You don’t have to take any action right now to be included in the settlement. Information about how to make a claim for compensation will become available on this website if the proposed settlement is approved in May. To check if your school was listed as Federal Indian Day School, please see the List of Federal Indian Day Schools (as of March 12, 2019). This list will be updated on an ongoing basis. Please let Class Counsel know if you think there is a school you know about that is not on this list.
We encourage you to register with Gowling WLG so that we can keep you up to date with information as soon as it is available.
Q: If I objected to the proposed settlement, can I still receive compensation?
Yes. You can object to the proposed settlement and also claim compensation if the settlement is approved.
Q: When will there be a decision about the proposed settlement?
The proposed Settlement Approval Hearing was heard on May 13, 14 and 15, 2019. We are awaiting a decision from the Court on whether the proposed settlement is approved.
Q: Can I opt-out of the proposed settlement?
Not at this time.
If the settlement is approved, class members will have ample time to opt out of the settlement. Those who opt out will not receive compensation from this settlement, however they will retain the right to bring an individual claim against Canada for harms suffered, if they wish to do so.
Q: What’s the difference between objecting and opting out of the proposed settlement?
You have the right to object to the proposed settlement now and still receive compensation if the settlement is approved in court.
Opting out can only happen once the settlement is approved. It means choosing to remove yourself from the Class. People who opt out will not receive compensation from this settlement, however they will retain the right to bring an individual claim against Canada for harms suffered, if they wish to do so.
Q: What rights do I give up, if any, by agreeing to the settlement?
If the settlement is approved and you do not opt out, then you will give up your right to bring an individual suit against the Federal government for harms experienced as a result of attending a Federal Indian Day School.
Nothing in the proposed settlement agreement prohibits you from bringing a suit against any other entity or organization for harms you experienced.
Q: Are there any fees or costs associated with participating in the class action?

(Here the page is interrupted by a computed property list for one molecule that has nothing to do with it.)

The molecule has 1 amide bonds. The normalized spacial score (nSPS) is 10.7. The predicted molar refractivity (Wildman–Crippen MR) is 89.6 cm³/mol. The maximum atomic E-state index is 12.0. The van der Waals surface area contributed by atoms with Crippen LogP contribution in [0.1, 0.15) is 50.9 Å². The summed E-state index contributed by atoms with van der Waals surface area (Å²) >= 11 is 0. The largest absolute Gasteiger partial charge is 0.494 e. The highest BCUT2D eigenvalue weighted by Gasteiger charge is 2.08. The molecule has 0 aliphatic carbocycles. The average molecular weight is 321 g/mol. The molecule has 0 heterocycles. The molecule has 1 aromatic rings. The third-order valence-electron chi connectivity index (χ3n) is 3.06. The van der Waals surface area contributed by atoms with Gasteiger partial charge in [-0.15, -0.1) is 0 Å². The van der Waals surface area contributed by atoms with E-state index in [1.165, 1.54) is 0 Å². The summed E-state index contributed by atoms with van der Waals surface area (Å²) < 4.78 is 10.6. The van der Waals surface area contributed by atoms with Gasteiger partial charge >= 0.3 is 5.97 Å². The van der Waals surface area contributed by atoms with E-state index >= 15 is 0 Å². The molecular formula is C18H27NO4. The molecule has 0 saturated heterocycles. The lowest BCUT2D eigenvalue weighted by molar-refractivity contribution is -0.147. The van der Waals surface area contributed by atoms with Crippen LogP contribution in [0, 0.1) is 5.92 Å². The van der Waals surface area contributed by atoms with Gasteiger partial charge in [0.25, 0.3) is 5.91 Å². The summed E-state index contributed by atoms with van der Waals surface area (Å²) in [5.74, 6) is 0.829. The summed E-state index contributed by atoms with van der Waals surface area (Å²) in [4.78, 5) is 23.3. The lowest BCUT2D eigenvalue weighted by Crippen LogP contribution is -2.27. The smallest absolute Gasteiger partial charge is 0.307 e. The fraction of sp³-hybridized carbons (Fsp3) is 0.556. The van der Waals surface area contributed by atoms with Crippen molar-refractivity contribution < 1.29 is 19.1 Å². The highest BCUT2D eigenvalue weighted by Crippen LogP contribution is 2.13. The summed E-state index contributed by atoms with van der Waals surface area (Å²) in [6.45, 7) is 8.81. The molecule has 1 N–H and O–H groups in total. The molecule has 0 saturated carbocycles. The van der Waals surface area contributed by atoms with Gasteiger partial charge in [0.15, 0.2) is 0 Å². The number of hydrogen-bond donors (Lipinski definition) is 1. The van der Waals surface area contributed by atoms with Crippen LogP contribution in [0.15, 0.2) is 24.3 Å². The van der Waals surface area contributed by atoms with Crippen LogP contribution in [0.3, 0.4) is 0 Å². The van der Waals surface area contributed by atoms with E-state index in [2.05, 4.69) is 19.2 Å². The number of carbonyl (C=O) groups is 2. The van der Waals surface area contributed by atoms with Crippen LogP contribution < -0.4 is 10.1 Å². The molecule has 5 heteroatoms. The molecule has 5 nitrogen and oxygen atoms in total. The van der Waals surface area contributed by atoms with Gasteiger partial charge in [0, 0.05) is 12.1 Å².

No. There are no legal fees or costs associated with participating in the class action. If you have questions, Gowling WLG is here to help for free.
Q: When can I expect to receive compensation?
If the settlement is approved, the next step is to allow time to make sure all eligible people are able to apply for a claim. We will have a better sense of timing regarding compensation following the May hearings, if the settlement is approved.
Q: How much are the lawyers getting paid?
Canada has agreed to pay Class Counsel $55,000,000 for legal fees and disbursements. This amount is separate and apart from the compensation for survivors and for the Legacy Fund. These fees and disbursements are subject to Court approval of the Settlement Agreement. The proposed Settlement Approval Hearing was heard on May 13, 14 and 15, 2019. We are awaiting a decision from the Court on whether the proposed settlement is approved.
Q: What if I don’t see the school I attended on the list of eligible schools?
If you know of a Federal Indian Day School that isn’t on the list, but you think should be, we want to know about it. Please contact Class Counsel: email@example.com. As a reminder, the current list of schools can be found here: https://indiandayschools.com/en/documents/.
Q: What is the Legacy Fund?
The proposed settlement includes a $200M Legacy Fund to support commemoration projects, health and wellness programs, “truth-telling” events and the restoration and preservation of Indigenous languages and culture (‘Legacy Projects’).
Q: How do I apply for the Legacy Fund?
Grants will be made from the McLean Day Schools Settlement Corporation to charities and not-for-profit organizations in response to proposals made. There will be guidelines and procedures put in place for the selection of organizations that apply for these grants. If an organization is given a grant, it will be responsible to carry out a Legacy Project in its community. The Legacy Fund is subject to the Courts approval of the proposed settlement.